Local agencies look to boost online services
October 2, 2014
In rural towns such as Craig, keeping pace with technology can be expensive and difficult for local agencies on a tight budget. This is why representatives from area organizations gathered Tuesday night at the hospital to hear about the Colorado Statewide Internet Portal Authority, otherwise known as SIPA.
Craig City Council member Ray Beck and Moffat County Finance Director Mindy Curtis teamed up to organize the presentation. SIPA Communications and Customer Manager Meghan Sinton came from Denver to speak with representatives from the city and county, Moffat County School District, Colorado Northwestern Community College, The Memorial Hospital and other local entities. Beck hoped to provide an opportunity for people to learn about the online services available.
"We're 21st century, and we're still doing this thing long-form," Beck said.
SIPA is a quasi-governmental agency, which was created in 2004 by the Colorado General Assembly in order to help local governmental agencies build online resources. SIPA provides or contracts with companies such as Google and Verizon to provide discounted rates on website building, payment processing, email, cloud-based technologies, online document management systems and other related services.
Moffat County and Moffat County Library have utilized SIPA's services since 2010 for their websites and online payment systems. Because of SIPA, for example, customers of Maybell Sanitation are able to pay their bills online.
SIPA, which is self-funded and receives no taxpayer dollars, also gives out $100,000 annually in micro-grants, with an average amount of $6,500 per grant to state or local government agencies.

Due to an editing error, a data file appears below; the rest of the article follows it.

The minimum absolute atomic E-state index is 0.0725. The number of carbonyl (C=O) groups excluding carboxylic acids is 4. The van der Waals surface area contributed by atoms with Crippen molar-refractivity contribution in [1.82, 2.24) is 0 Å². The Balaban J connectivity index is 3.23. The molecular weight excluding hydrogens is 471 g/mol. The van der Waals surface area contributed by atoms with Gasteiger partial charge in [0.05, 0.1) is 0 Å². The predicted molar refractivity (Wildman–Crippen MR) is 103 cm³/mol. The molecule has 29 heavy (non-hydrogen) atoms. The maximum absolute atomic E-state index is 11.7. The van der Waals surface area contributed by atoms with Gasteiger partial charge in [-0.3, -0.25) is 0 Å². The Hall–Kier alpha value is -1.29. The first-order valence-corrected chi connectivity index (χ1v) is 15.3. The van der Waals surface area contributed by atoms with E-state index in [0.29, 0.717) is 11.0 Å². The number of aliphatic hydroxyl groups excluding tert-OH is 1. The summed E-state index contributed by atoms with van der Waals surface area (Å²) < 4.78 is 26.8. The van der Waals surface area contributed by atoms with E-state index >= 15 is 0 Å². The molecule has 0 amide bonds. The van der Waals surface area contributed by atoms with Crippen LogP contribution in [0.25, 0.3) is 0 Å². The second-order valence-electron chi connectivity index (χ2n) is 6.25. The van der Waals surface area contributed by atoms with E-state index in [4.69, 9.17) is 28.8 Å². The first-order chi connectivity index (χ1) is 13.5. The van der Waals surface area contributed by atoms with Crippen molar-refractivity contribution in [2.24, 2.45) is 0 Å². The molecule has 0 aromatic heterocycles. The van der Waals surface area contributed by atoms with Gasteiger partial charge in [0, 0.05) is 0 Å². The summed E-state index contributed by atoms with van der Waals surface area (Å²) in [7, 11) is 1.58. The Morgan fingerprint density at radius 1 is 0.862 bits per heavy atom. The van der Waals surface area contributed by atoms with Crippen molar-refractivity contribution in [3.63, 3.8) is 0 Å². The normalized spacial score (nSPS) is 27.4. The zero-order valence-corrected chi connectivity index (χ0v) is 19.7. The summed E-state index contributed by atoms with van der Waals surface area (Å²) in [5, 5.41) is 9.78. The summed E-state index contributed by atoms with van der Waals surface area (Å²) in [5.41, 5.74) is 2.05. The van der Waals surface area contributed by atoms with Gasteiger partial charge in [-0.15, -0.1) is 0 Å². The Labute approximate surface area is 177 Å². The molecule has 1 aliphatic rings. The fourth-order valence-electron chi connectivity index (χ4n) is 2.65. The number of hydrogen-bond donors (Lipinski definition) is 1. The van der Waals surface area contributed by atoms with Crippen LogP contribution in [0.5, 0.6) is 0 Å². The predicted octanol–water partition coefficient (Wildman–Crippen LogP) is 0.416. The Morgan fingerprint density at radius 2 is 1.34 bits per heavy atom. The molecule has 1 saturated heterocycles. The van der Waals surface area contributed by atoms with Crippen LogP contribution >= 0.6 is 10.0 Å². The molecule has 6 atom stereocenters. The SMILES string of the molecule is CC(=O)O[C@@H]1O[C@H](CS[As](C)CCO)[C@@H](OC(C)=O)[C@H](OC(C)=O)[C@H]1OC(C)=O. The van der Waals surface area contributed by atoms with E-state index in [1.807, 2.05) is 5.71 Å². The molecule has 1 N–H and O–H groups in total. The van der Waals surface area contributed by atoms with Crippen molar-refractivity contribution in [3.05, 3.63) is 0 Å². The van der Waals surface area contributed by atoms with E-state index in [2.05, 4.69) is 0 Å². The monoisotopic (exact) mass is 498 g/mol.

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"SIPA's mission is to help local and state government with e-government services, putting more services online," Sinton said.
Moffat County received a grant for $7,200 from SIPA in February 2013 to create an online building permit website, which now provides an online application process for everything from demolition and building permits to septic, mobile home and wood stove permits.
"We have a huge county, so rather than running into town, it will help those businesses out to be able to focus on construction during business hours," Curtis said.
Craig City Council and Moffat County commissioners have been discussing how to partner together to use their resources more efficiently, and SIPA's affordable online services will aid them in their efforts.
"The city and county have been working pretty hard to see what services we can pool together," Moffat County Commissioner Tom Mathers said. "The city's got a tough budget this year," and the county is projecting a tough budget for the coming year, he said.
In attendance from the college were CNCC President Russell George and Internet Technology Director Caleb Cranford, who was looking to fill some gaps in the college's online services.
"We're pretty excited about DocuSign," said Cranford after the meeting. "The whole college still runs on paper, so that's the thing I'm looking at the most."
One benefit the county has seen since signing up for online services with SIPA is the ability to offer online payment processing without spending county money on credit card processing fees. SIPA provides the option to pass costs along to the customer as a convenience charge and also provides added online security and liability protection for the county.
"It's been a real convenience for our citizens because we've been able to offer credit card and electronic payments that we weren't able to offer before," Curtis said. "We're not using taxpayer money to take any of those payments, so that's a huge savings to us."